Lewis found Missouri a lawless frontier, and although he threw himself into the work of administering the territory, the results were mixed. For one thing, Lewis was not cut out for a desk job. An ideal explorer, he was a mediocre administrator. Moreover, his second-in-command in St. Louis was hostile and jealous. In 1809 a State Department clerk delayed one of Governor Lewis's drafts for a mere $ 18.70 to pay for the translation of the laws of Missouri Territory into French for its many Gallic citizens. The money was not important, but Lewis feared that the government might begin to question all of his official bills. He decided to go to Washington to set matters straight.
Lewis started down the Mississippi by boat but soon went ashore, ill with fever and possibly delirious. He wrote President James Madison that he would continue by land. Still very ill, he hurried on with a companion and two servants, taking the Natchez Trace. On Oct. 11, 1809, while his companion looked for a strayed horse, Lewis rode to a lonely Tennessee inn to spend the night.
During the night the innkeeper's wife, according to her later story, was awakened by a shot and heard Lewis moaning. Frightened, she did nothing; at daybreak Lewis's servants found the governor near death from a bullet wound in his head. He died at sunup, his last words being, "I am no coward, but I am so strong; it is so hard to die." When Jefferson heard of Lewis's death, he accepted the theory of suicide that was suggested by those who found his body. But a strong minority, then and later, felt that Lewis had been murdered, for murders were common on the Natchez Trace at this time.
Incredibly, the nation that had cheered Lewis's great exploration of the Louisiana Territory, the Rockies, and Oregon only a few years before, now neglected him. His remains were not moved to Washington, D.C., or to Virginia. Not even a gravestone was erected. His friend Alexander Wilson, the ornithologist, made a personal pilgrimage to the inn and paid the innkeeper to fence the grave to keep out rooting hogs. Finally, in 1848 the state of Tennessee erected a handsome monument over Lewis's grave. Today his gravesite is a national monument.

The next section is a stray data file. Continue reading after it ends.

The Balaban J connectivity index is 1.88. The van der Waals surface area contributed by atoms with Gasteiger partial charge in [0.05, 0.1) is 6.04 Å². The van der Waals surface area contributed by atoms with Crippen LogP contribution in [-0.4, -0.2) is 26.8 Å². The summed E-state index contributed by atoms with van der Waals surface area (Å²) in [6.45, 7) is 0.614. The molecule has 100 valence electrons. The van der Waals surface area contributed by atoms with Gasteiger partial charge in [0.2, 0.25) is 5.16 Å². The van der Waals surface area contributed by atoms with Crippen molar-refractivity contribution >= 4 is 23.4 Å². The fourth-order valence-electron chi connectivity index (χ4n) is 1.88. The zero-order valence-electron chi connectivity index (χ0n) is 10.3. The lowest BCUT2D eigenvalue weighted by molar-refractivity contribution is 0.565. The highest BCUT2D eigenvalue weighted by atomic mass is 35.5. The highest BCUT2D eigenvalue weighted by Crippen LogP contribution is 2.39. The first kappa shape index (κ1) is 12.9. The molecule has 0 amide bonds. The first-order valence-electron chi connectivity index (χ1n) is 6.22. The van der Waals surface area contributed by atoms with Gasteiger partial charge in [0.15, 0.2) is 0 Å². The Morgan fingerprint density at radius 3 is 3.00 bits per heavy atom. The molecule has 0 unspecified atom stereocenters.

A large share of the responsibility for the brilliance of the Lewis and Clark expedition must go to William Clark, but the genius of this corps of discovery was Lewis himself. He combined a talent for military leadership with an inquiring mind, which was perfect for the task at hand-exploring, mapping, and reporting upon the terra incognita, which in 1804 was the American Far West.
Further Reading on Meriwether Lewis
The most complete biography of Lewis is Richard Dillon, Meriwether Lewis (1965). Also useful is John E. Bakeless, Lewis and Clark, Partners in Discovery (1947). Calvin Tomkins retraced the explorers' route in The Lewis and Clark Trail (1965). Albert and Jane Salisbury's photo essay on the route of march, Two Captains West (1950), is informative. Donald Jackson, Letters of the Lewis and Clark Expedition (1962), is a model of scholarship, as is Reuben G. Thwaites, ed., Original Journals of the Lewis and Clark Expedition (1904-1905). An interesting one-volume summary of the explorers' journals is Bernard DeVoto, ed., The Journals of Lewis and Clark (1953).
Additional Biography Sources
Ambrose, Stephen E., Undaunted courage: Meriwether Lewis, Thomas Jefferson, and the opening of the American West, New York: Simon & Schuster, 1996.